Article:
Fracking Fluids Study
Scientists are trying to learn a lot more about effects of oil and gas drilling and a new report is looking chiefly at fracking fluids.
Researchers with Colorado State University looked at the most toxic chemicals used in hydraulic fracturing. Scientists reviewed all the existing research to see how those chemicals travel in the natural environment, how long they last, and whether they post a risk to human health. They found that most of the more toxic chemicals are also used in other industrial and commercial work. More than half are particularly dangerous to humans, or could be over time. And they’re most likely to pollute the environment during surface spills.
Scientists also came up with recommendations for urgently needed research. One example is what happens to the chemicals when they’re injected deep into the ground.
Oil & Gas Meeting in Rifle Wraps Up
A two day meeting in Rifle around oil and gas issues wrapped up yesterday. The oil and gas task force was created by Governor Hickenlooper. It’s charged with harmonizing local and state regulations around energy development. Citizens, industry workers and elected leaders presented ideas on regulations. During a panel on citizens impacted by energy extraction, Battlement Mesa residents talked about health problems related to nearby natural gas drilling. Doug Sexton urged the task force to pay attention to community needs.
“Our health, our childrens’ health, our property, our quality of life are all subject of your deliberations.”
The task force will meet next in Greeley. Its members have just two more meetings before they deliver recommendations to the governor. KDNK contributed to this report.
New Colorado VA Hospital Construction Halted
Construction has come to a halt on the new $600 million plus Veterans Administration hospital in Aurora. The contractor is walking away after a fight over the money needed to finish it. Kiewit-Turner is the company building the new hospital. But, now it says it is halting construction. On Tuesday, a federal appeal board ruled the VA didn’t live up to the contract for the project. That panel determined the VA's plan would cost more than $1 billion to construct, according to the Denver Post. That’s well over the $600 million the VA budgeted for the project. The board says the VA isn’t planning to request more money. Members of Colorado's congressional delegation say they hope they two sides can resolve the conflict.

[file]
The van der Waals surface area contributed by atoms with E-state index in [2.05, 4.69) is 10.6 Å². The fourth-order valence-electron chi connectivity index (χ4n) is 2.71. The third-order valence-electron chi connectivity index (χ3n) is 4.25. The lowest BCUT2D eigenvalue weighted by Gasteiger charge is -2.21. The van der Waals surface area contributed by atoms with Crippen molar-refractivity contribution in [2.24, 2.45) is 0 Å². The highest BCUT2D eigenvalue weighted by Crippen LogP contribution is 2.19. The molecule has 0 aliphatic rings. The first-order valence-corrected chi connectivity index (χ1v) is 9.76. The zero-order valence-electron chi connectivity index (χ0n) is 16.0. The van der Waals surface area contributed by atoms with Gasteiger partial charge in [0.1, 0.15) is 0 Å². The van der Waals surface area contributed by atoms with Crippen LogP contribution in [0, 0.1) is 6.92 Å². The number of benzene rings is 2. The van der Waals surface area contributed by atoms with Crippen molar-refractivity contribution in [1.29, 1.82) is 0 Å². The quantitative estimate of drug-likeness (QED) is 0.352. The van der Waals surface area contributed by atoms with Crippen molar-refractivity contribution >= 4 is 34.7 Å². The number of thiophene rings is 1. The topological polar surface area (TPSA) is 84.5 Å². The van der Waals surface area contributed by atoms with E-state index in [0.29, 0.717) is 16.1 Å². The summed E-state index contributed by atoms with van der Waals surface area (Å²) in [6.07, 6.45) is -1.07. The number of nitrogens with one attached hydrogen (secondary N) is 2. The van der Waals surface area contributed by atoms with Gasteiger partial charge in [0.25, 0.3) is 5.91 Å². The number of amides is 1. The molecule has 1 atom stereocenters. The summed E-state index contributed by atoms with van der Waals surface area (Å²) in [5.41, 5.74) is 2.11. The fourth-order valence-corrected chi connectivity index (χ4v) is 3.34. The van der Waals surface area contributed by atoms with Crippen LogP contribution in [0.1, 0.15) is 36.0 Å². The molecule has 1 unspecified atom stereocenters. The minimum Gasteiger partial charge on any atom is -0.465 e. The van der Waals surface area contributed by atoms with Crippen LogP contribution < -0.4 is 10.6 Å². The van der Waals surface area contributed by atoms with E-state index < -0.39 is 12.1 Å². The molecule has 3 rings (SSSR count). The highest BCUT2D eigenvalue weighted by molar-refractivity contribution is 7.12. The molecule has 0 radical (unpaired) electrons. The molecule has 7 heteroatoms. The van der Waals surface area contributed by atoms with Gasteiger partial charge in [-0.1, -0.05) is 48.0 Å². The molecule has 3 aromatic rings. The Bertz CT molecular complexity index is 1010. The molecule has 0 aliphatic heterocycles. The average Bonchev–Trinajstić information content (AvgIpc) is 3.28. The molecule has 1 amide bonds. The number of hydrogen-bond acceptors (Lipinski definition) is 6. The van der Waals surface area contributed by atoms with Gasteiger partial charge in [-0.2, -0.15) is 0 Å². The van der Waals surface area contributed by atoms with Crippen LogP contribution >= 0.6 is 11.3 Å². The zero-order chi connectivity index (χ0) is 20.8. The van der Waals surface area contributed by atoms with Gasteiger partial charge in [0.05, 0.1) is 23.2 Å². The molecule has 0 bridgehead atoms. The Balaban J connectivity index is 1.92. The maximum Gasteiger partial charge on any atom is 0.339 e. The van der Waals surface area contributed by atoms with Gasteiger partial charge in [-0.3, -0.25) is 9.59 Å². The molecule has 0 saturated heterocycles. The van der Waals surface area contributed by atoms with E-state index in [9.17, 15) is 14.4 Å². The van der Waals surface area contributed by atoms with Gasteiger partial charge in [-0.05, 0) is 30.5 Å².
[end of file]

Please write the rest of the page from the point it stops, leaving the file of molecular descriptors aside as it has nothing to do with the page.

Colorado River “Thank You”
The Environmental Defense Fund wants to recognize thousands of officials who helped let the Colorado River flow to the sea earlier this year. It was the first time in about two decades that the river met the ocean.
Today, the environmental group is sending out “thank you” notes to more than 15,000 water leaders in Mexico and the United States, saying this.
“Never before have two nations come together like this for the sake of the health of a river and its delta. Your years of negotiating will ensure positive outcomes not only for habitats and species, but also for Colorado River communities on both sides of the border.”
The effort is being announced today at a conference for the Colorado River Water Users Association in Las Vegas.
Explosive Find in Rifle
A bomb squad from Grand Junction removed two 50-pound boxes of dynamite from a shed near Rifle today. The property owner was cleaning the shed when the explosives were discovered.
Besides the dynamite, blasting caps and other potentially explosive items were found at the shed in the Grass Mesa subdivision. The bomb squad arrived Thursday night and determined the explosives were too unstable to be moved very far. A robot was used to delicately move the explosives from the building and the squad detonated them later.
Law enforcement says it’s not unusual to find small caches of unused explosives in Garfield County, where there’s a history of ranching, mining and oil and gas development. These old explosives are dangerous because they can detonate with just a slight movement. If such items are found, law enforcement suggests contacting them right away.
Funeral for New Castle Airman This Weekend
A funeral is scheduled this weekend in Rifle for an Air Force Captain who died recently in the Middle East.
The Associated Press reports Captain Will Dubois of New Castle died December first when his F-16 crashed in Jordan during a mission to attack ISIS. Earlier this week, Governor Hickenlooper ordered lowering flags around the state to half-staff through Sunday.
Dubois was a Rifle High School graduate and his funeral will be held at the school on Sunday.